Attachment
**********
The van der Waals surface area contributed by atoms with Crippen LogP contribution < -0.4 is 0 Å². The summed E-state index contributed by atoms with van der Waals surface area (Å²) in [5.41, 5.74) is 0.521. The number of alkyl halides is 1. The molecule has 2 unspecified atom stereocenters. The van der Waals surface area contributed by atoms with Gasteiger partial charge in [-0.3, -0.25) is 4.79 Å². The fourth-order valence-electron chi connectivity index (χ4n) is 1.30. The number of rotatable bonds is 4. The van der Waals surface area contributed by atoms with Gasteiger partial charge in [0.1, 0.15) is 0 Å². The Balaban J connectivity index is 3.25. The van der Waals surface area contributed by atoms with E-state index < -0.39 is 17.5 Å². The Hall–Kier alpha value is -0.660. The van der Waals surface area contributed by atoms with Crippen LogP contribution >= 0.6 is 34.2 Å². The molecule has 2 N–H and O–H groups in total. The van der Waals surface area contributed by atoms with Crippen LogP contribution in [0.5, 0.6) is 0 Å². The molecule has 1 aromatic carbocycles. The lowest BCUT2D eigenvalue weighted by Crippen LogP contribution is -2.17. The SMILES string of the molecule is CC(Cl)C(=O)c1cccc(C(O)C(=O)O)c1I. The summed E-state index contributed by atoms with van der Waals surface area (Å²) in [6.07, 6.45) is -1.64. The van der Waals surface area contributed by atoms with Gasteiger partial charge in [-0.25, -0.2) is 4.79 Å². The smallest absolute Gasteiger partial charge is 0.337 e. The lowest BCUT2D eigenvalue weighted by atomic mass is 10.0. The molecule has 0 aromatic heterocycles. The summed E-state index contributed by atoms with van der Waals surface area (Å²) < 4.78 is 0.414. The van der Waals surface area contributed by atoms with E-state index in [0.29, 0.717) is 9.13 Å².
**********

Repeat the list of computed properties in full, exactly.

The van der Waals surface area contributed by atoms with Crippen LogP contribution < -0.4 is 0 Å². The summed E-state index contributed by atoms with van der Waals surface area (Å²) in [5.41, 5.74) is 0.521. The number of alkyl halides is 1. The molecule has 2 unspecified atom stereocenters. The van der Waals surface area contributed by atoms with Gasteiger partial charge in [-0.3, -0.25) is 4.79 Å². The fourth-order valence-electron chi connectivity index (χ4n) is 1.30. The number of rotatable bonds is 4. The van der Waals surface area contributed by atoms with Gasteiger partial charge in [0.1, 0.15) is 0 Å². The Balaban J connectivity index is 3.25. The van der Waals surface area contributed by atoms with E-state index < -0.39 is 17.5 Å². The Hall–Kier alpha value is -0.660. The van der Waals surface area contributed by atoms with Crippen LogP contribution >= 0.6 is 34.2 Å². The molecule has 2 N–H and O–H groups in total. The van der Waals surface area contributed by atoms with Crippen LogP contribution in [0.5, 0.6) is 0 Å². The molecule has 1 aromatic carbocycles. The lowest BCUT2D eigenvalue weighted by Crippen LogP contribution is -2.17. The SMILES string of the molecule is CC(Cl)C(=O)c1cccc(C(O)C(=O)O)c1I. The summed E-state index contributed by atoms with van der Waals surface area (Å²) in [6.07, 6.45) is -1.64. The van der Waals surface area contributed by atoms with Gasteiger partial charge in [-0.25, -0.2) is 4.79 Å². The smallest absolute Gasteiger partial charge is 0.337 e. The lowest BCUT2D eigenvalue weighted by atomic mass is 10.0. The molecule has 0 aromatic heterocycles. The summed E-state index contributed by atoms with van der Waals surface area (Å²) < 4.78 is 0.414. The van der Waals surface area contributed by atoms with E-state index in [0.29, 0.717) is 9.13 Å².